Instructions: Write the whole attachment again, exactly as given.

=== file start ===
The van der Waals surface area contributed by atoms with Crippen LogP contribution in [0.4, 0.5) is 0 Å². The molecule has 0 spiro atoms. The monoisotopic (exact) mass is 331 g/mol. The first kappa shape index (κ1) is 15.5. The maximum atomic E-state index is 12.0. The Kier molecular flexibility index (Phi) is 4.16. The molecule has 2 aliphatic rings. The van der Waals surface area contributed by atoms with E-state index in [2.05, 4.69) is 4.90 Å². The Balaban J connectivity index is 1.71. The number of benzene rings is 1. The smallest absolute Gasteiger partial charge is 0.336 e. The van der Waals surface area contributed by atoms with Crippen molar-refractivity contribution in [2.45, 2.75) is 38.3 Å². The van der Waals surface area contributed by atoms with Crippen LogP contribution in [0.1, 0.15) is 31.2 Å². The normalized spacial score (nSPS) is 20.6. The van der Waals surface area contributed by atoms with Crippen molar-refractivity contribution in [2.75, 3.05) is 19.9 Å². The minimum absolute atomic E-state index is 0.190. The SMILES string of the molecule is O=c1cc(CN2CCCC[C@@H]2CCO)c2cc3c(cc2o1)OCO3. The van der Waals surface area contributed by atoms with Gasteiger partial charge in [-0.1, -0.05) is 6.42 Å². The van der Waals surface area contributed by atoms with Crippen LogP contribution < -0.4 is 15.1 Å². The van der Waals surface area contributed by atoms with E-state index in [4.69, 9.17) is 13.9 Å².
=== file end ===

The van der Waals surface area contributed by atoms with Crippen LogP contribution in [0.4, 0.5) is 0 Å². The molecule has 0 spiro atoms. The monoisotopic (exact) mass is 331 g/mol. The first kappa shape index (κ1) is 15.5. The maximum atomic E-state index is 12.0. The Kier molecular flexibility index (Phi) is 4.16. The molecule has 2 aliphatic rings. The van der Waals surface area contributed by atoms with E-state index in [2.05, 4.69) is 4.90 Å². The Balaban J connectivity index is 1.71. The number of benzene rings is 1. The smallest absolute Gasteiger partial charge is 0.336 e. The van der Waals surface area contributed by atoms with Crippen molar-refractivity contribution in [2.45, 2.75) is 38.3 Å². The van der Waals surface area contributed by atoms with Crippen LogP contribution in [0.1, 0.15) is 31.2 Å². The normalized spacial score (nSPS) is 20.6. The van der Waals surface area contributed by atoms with Crippen molar-refractivity contribution in [2.75, 3.05) is 19.9 Å². The minimum absolute atomic E-state index is 0.190. The SMILES string of the molecule is O=c1cc(CN2CCCC[C@@H]2CCO)c2cc3c(cc2o1)OCO3. The van der Waals surface area contributed by atoms with Gasteiger partial charge in [-0.1, -0.05) is 6.42 Å². The van der Waals surface area contributed by atoms with Crippen LogP contribution < -0.4 is 15.1 Å². The van der Waals surface area contributed by atoms with E-state index in [4.69, 9.17) is 13.9 Å².